- Reassignment. Section 952 of the Medicare Modernization Act did away with many of the restrictions on reassignment of benefits. CMS has advised carriers that it will pay a person, group, or facility enrolled in the Medicare program for services provided by a physician under contract, regardless of where the service is furnished. Thus, the service may be furnished on or off the premises of the entity submitting the bill. This is a big change that opens the door to the use of remote electronic interpretation services.

- Stark rules. CMS advises a physician who orders a diagnostic test that is interpreted by a contract radiologist to have the interpretation provided at the group practice's facility, so the group practice can refer and bill for the professional services. Thus, even though the reassignment rules now permit services to be furnished off the premises of the entity submitting the bill, the parties to the agreement must still comply with the Stark rules.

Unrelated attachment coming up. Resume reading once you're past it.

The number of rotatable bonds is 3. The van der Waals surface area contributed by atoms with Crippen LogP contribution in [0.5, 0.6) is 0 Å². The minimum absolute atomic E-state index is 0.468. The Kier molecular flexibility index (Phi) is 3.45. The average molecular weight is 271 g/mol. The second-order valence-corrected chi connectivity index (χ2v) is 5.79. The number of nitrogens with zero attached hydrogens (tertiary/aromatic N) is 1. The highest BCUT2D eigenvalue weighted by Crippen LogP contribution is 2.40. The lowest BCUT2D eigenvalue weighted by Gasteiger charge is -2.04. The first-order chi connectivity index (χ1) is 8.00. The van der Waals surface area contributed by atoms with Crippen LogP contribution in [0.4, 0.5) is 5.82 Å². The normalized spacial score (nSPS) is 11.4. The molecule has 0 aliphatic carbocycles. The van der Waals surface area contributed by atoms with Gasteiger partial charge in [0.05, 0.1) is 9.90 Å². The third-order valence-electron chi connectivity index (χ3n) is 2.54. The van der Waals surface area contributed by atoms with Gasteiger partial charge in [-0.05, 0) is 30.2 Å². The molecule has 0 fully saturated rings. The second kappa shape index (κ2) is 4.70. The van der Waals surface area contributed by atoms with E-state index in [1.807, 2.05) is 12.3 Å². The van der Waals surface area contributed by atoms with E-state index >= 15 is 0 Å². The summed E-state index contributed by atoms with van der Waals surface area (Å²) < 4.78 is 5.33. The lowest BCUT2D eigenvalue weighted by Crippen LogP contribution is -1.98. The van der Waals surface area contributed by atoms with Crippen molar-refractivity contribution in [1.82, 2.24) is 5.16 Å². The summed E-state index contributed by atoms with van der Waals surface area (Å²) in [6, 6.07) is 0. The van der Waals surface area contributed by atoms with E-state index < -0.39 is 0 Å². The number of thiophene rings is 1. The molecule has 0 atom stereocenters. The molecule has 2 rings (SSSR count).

In the 2005 Medicare Physician Fee Schedule Rules, CMS reminded referring physicians that compliance with the physician's services exception and the in-office ancillary services exception to the physician self-referral prohibition requires that an independent contractor physician (what the Stark rules refer to as "a physician in the group practice") must provide services to the group practice's patients physically at the group's facilities. Stark's definition of a "physician in the group practice" means an independent contractor physician, such as a radiologist who is under contract to provide services to the group practice's patients in the group practice's facilities. Thus, the rationale for the onsite requirement.